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Bits 'n pieces from east, west and beyond

by LORRAINE H. MARIE
| August 27, 2021 7:00 AM

East, west or beyond, sooner or later events elsewhere may have a local impact. A recent sampling:

Student debt will be automatically erased for borrowers with total and permanent disabilities, the U.S. Department of Education has announced. An estimated 300,000 people will be affected. The Debt Collective calculates the average debt for those people at $18,000.

Annually, international governments provide up to $1 trillion in subsidies to the fossil fuel industry. Oil Change International reported that in the U.S. that’s typically $20.5 billion, but “credible estimates” say it can be as high as $52 billion. So, while the price of fuel could be higher at the pump, taxpayers are still paying one way or another. OCI said at least 75 percent of known fossil fuels must stay in the ground to avoid the worst impacts of climate change.

In Tennessee, 25 percent of the state’s annual rainfall recently fell in one morning, causing massive floods, destruction and the loss of at least 22 lives, USA Today reported.

According to multiple news outlets, commercial airlines have been pressed into service to help evacuate people in the wake of the Afghanistan’s fall to the Taliban. By early Monday 37,000 had been flown out.

A bipartisan group of U.S. governors is offering to take Afghan citizens, NBC News reports.

The Pfizer-BioNTech COVID-19 vaccine has now been fully approved by the FDA.

On Monday some 75 Florida doctors, pre-shift, staged a protest about having to treat unvaccinated COVID-19 patients. Florida leads the nation in daily number of COVID-19 cases and hospitalizations, and had 150,000 new cases in the past week, according to Business Insider.

At least 81 children died of COVID-19 between March and July, the CDC reported. A senior health scholar at John Hopkins University told NBC the childhood infections are due to lack of precautions, by both leaders and others, including parents.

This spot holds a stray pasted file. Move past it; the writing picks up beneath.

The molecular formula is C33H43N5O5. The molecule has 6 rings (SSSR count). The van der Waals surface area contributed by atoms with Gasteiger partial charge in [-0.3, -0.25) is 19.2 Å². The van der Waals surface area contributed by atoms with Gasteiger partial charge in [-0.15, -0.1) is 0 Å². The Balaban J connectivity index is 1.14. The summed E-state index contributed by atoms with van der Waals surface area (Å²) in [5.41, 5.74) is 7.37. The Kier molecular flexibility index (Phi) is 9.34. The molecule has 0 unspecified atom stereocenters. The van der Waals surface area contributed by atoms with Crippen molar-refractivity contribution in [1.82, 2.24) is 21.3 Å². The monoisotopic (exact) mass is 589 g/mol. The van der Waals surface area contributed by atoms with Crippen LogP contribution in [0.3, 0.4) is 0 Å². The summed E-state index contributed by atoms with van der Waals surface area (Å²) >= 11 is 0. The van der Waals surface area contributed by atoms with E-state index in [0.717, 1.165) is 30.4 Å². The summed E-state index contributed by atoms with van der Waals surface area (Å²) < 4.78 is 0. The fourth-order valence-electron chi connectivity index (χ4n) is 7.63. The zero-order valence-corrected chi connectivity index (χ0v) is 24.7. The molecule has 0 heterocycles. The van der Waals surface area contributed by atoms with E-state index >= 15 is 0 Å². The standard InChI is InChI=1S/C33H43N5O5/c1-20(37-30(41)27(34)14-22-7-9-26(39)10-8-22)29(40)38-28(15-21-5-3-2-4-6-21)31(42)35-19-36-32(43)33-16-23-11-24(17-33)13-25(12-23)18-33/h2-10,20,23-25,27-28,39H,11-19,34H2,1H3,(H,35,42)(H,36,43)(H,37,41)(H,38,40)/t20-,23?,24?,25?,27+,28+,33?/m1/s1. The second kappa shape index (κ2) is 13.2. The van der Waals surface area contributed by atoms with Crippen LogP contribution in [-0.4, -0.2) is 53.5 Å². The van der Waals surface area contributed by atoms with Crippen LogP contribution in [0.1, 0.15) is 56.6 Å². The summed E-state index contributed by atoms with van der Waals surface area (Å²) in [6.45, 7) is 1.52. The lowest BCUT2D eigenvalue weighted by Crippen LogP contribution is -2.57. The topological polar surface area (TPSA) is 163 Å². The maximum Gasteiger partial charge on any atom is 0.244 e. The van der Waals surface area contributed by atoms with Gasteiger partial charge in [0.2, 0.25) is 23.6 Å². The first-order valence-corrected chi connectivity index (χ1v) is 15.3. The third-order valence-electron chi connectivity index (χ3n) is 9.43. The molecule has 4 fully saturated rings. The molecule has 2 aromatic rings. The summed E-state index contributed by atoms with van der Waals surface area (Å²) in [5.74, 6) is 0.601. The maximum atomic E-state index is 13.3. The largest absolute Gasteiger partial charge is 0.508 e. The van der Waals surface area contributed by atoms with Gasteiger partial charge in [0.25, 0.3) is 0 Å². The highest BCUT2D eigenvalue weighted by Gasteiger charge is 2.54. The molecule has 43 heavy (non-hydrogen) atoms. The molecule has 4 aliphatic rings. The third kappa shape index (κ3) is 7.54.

More police officers have died of COVID-19 than from all work-related causes combined, Vice reported. Two main contributing factors: Police interact daily with the public and law officers have low vaccination rates. Some police departments are now requiring vaccination for officers to keep their jobs.

With a 37 percent vaccination rate, Mississippi is averaging over 3,500 new COVID-19 cases per day and more than 20,000 students have been quarantined after exposure, The Washington Post reported. Another problem: People are purchasing the animal de-wormer ivermectin in an attempt to treat COVID-19. About 70 percent of the state’s poison control center calls are regarding ingesting ivermectin.

The de-wormer can cause rash, nausea, vomiting, abdominal pain, neurological disorders and hepatitis, which requires hospitalization. The state’s health officer says ivermectin is approved for some uses in humans, but needs to be doctor-prescribed and the veterinarian version should not be used. Merck, producer of ivermectin, does not support its use for COVID-19 purposes. Tennessee radio host Phil Valentine took ivermectin after getting the disease, but it did not save his life.

Close to a half million first-time doses of COVID-19 vaccine are now being administered daily, Bloomberg.com reported. That level was last seen at the end of May. It appears to be driven by awareness of how the delta variant is more easily transmitted.

COVID-19 booster shot primer: Free boosters may soon be available, pending Food and Drug Administration and Centers for Disease Control and Prevention approval, The Washington Post said. So far, those fully vaccinated can expect strong protection against hospitalization. Israel began offering Pfizer boosters to those over 60 and to the severely immuno-compromised last month. Germany France, Hungary, Spain, Italy and England are also preparing to offer boosters.

Poorer countries are faulting wealthier ones for offering a third shot while so much of the world hasn’t had any vaccination at all. The World Health Organization is suggesting a moratorium on boosters until the rest of the world catches up on vaccinations. The Post said the U.S. has donated more vaccines than all other nations combined.

Blast from the past: In the mid-1930s, a doctor in California witnessed elderly women scavenging garbage for food. He devised a plan that would help the economy and provide dignity for the elderly: Retired people over age 60 would get $200 a month from the government. The idea reached Congress, where the clout of senior voters gave it pull. Labor Secretary Frances Perkins led Congress in moving forward on what would become today’s Social Security Administration. The Social Security committee made little progress until Perkins locked the door on a session, provided “a couple of bottles of something or other” (in Perkins’ words) and did not unlock the doors until they had a final plan — at 2 a.m.

It passed 371 to 33 in the House and was approved in the Senate, 77 to 6. It became law in August 1935.